‘WORST IS STILL TO COME’: DOH chief calls for proactive approach vs dengue

HEALTH Sec. Francisco Duque III visits a dengue patient at West Visayas State University Medical Center in La Paz, Iloilo City, July 25, 2019. (Emme Rose Santiagudo)

By: Gerome Dalipe and Emme Rose Santiagudo

LOCAL officials and the community should be more “proactive” in their approach to combat the dengue epidemic.

The “worst is still to come,” Health Secretary Francisco Duque III warned on Thursday.

“I don’t want to be the bearer of bad news, but we still have six months (before the rainy season ends) and anything can still happen,” Duque told the chief executive and local health officials during a dialogue at District 21 Hotel in Mandurriao district.

Duque stressed the importance of taking proactive measures and interventions against dengue.

“It is really stressful when our approach is reactive, and not proactive. I have seen that your campaigns and programs mirror your proactive measures and interventions,” said Duque.

Duque met with governors from Western Visayas, and city and health officials amid the rising cases of dengue in the region.

In Iloilo Province alone, dengue fever cases numbered to 6,806 (with 23 deaths) an increase of over 998 percent compared to 620 cases with three deaths from January to July 2018, records from the Provincial Health Office showed.

The staggering number of dengue patients has overwhelmed provincial and district hospitals in Iloilo which only have a total bed capacity of 615.

The Iloilo Provincial Government has allotted P26.5 million for the purchase of medicines and other medical supplies after placing the province under a state of calamity due to dengue fever cases.

The Iloilo Provincial Board approved the resolution on Tuesday placing the Province under state of calamity as dengue cases reached 6,806 with 23 deaths since Jan. 1, according to the Provincial Health Office.

Despite the effort to reduce the cases, Duque said that Western Visayas posted the highest number of dengue cases among regions in the country.

Thus, the health secretary said that collective efforts among the city and the community are needed to incorporate to reduce the epidemic.

Likewise, Duque said he was impressed by how local leaders and health officials responded to the dengue outbreak in the region.

“I would like to ensure you that the DOH will be ready to provide financial, logistical, and supplies to augment whatever supplies you already have,” said Duque.



Duque said the dengue outbreak is a test on how well local systems can execute universal health care.

“UHC is always on the context network of service delivery from the barangay health centers to rural health units (RHUs) to city health centers, community, district levels, provincial hospitals linking to your medical center, and all the way to your apex. How well you are doing in the lower delivery of units will be an indicator of a how burdensome for your mid and upstream delivery units,” he said in a press conference at District 21 Hotel in Iloilo City.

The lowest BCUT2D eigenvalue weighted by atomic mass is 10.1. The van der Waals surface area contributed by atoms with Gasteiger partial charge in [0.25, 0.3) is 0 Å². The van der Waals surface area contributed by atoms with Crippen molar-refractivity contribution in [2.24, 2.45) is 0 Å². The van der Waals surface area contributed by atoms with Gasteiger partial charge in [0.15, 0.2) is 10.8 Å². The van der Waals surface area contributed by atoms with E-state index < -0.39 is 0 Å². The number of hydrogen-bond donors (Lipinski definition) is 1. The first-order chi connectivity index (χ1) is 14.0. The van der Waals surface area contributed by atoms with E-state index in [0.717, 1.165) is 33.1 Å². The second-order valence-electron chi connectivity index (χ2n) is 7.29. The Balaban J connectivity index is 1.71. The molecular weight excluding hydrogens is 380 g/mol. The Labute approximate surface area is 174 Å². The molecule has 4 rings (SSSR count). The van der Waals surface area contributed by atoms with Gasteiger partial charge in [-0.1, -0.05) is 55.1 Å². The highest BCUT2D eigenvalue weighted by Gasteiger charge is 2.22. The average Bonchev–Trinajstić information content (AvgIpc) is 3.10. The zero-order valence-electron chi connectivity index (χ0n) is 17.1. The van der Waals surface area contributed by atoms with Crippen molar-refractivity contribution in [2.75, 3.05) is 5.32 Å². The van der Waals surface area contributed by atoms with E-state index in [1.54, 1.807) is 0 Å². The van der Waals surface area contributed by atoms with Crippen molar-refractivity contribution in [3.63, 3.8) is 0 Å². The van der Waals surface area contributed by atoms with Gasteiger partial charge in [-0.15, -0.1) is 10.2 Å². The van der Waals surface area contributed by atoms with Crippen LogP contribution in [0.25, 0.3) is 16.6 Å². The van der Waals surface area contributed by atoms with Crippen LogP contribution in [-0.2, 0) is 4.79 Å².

Duque added that the challenge is not only to bring down the number of cases but also to ensure that there is clinical best practices and case management of dengue

The management of dengue can spell a lot of difference, kung mali ang management pwedeng mabilis tumaas yung case fatality rate so dapat diyan yung timing, pagbigay ng hydration, dapat talagang in accordance with the best available of evidence on how to manage critical dengue cases,” he said.

He personally visited the dengue patients that were admitted at Western Visayas Medical Center (WVMC) in Mandurriao district, West Visayas State University Medical Center in La Paz district, Ramon Tabiana Memorial District Hospital and the RHU both in the town of Cabatuan.

The health secretary fell short of time and failed to visit the RHU and the covered gym in Maasin.

Duque also lauded local health officials on their commitment to implement the Universal Health Care Law through.

“We need to maintain this level of cooperation to reverse the trend of dengue cases,” he said.

Duque also urged private hospitals to adjust to their bed capacity to accommodate patients suspected of dengue.

The Provincial Government and all municipal mayors earlier held a Province-wide clean-up drive last July 6.

The clean-up continued for four consecutive Saturdays in a bid to destroy the breeding places of day-biting mosquitoes.

The Provincial Government received donations of folding beds from the Philippine National Red Cross and the fogging equipment and materials from the Department of Health.

Government doctors also suggest focusing their intervention on towns with a high number of dengue cases.

Dengue is a mosquito-borne viral infection causing a severe flu-like illness.

These carriers are day-biting mosquitoes (Aedes albpictus and Aedes Egyptian) that live and breed in clean and stagnant water.

Doctors also advise people with dengue symptoms to immediately seek medical treatment.

Some of the symptoms are severe headaches, high fever, pain behind the eyes, severe joint and muscle pain, fatigue, nausea, vomiting, and skin rashes.